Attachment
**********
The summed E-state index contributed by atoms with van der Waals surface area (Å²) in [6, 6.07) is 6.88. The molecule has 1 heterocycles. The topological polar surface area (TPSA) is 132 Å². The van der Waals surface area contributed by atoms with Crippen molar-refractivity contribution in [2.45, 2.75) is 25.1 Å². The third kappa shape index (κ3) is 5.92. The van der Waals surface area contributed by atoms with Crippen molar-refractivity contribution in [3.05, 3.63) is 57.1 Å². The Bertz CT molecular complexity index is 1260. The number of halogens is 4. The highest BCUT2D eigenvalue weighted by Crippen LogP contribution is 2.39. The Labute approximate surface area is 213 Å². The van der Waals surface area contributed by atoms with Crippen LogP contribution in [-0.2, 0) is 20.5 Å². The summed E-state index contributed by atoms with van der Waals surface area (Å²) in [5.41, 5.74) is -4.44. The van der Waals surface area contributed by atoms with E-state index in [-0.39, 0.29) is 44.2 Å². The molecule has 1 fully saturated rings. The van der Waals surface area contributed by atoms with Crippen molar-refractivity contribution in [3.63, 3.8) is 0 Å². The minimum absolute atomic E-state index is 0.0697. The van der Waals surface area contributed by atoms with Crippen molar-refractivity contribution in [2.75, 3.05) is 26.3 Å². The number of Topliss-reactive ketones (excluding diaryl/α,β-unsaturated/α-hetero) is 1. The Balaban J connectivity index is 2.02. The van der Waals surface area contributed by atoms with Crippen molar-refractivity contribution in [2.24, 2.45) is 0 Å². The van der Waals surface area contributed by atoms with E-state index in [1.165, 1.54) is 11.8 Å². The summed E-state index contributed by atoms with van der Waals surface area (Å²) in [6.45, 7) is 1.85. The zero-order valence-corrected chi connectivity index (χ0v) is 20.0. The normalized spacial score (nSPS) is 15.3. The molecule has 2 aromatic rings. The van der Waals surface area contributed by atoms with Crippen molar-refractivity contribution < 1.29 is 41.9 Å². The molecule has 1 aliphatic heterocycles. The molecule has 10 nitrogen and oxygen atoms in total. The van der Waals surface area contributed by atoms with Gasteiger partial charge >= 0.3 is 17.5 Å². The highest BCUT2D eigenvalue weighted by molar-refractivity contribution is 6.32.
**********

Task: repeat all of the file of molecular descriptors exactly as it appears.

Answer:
The summed E-state index contributed by atoms with van der Waals surface area (Å²) in [6, 6.07) is 6.88. The molecule has 1 heterocycles. The topological polar surface area (TPSA) is 132 Å². The van der Waals surface area contributed by atoms with Crippen molar-refractivity contribution in [2.45, 2.75) is 25.1 Å². The third kappa shape index (κ3) is 5.92. The van der Waals surface area contributed by atoms with Crippen molar-refractivity contribution in [3.05, 3.63) is 57.1 Å². The Bertz CT molecular complexity index is 1260. The number of halogens is 4. The highest BCUT2D eigenvalue weighted by Crippen LogP contribution is 2.39. The Labute approximate surface area is 213 Å². The van der Waals surface area contributed by atoms with Crippen LogP contribution in [-0.2, 0) is 20.5 Å². The summed E-state index contributed by atoms with van der Waals surface area (Å²) in [5.41, 5.74) is -4.44. The van der Waals surface area contributed by atoms with E-state index in [-0.39, 0.29) is 44.2 Å². The molecule has 1 fully saturated rings. The van der Waals surface area contributed by atoms with Crippen molar-refractivity contribution in [3.63, 3.8) is 0 Å². The minimum absolute atomic E-state index is 0.0697. The van der Waals surface area contributed by atoms with Crippen molar-refractivity contribution in [2.75, 3.05) is 26.3 Å². The number of Topliss-reactive ketones (excluding diaryl/α,β-unsaturated/α-hetero) is 1. The Balaban J connectivity index is 2.02. The van der Waals surface area contributed by atoms with Crippen molar-refractivity contribution in [2.24, 2.45) is 0 Å². The van der Waals surface area contributed by atoms with E-state index in [1.165, 1.54) is 11.8 Å². The summed E-state index contributed by atoms with van der Waals surface area (Å²) in [6.45, 7) is 1.85. The zero-order valence-corrected chi connectivity index (χ0v) is 20.0. The normalized spacial score (nSPS) is 15.3. The molecule has 2 aromatic rings. The van der Waals surface area contributed by atoms with Crippen molar-refractivity contribution < 1.29 is 41.9 Å². The molecule has 1 aliphatic heterocycles. The molecule has 10 nitrogen and oxygen atoms in total. The van der Waals surface area contributed by atoms with Gasteiger partial charge >= 0.3 is 17.5 Å². The highest BCUT2D eigenvalue weighted by molar-refractivity contribution is 6.32.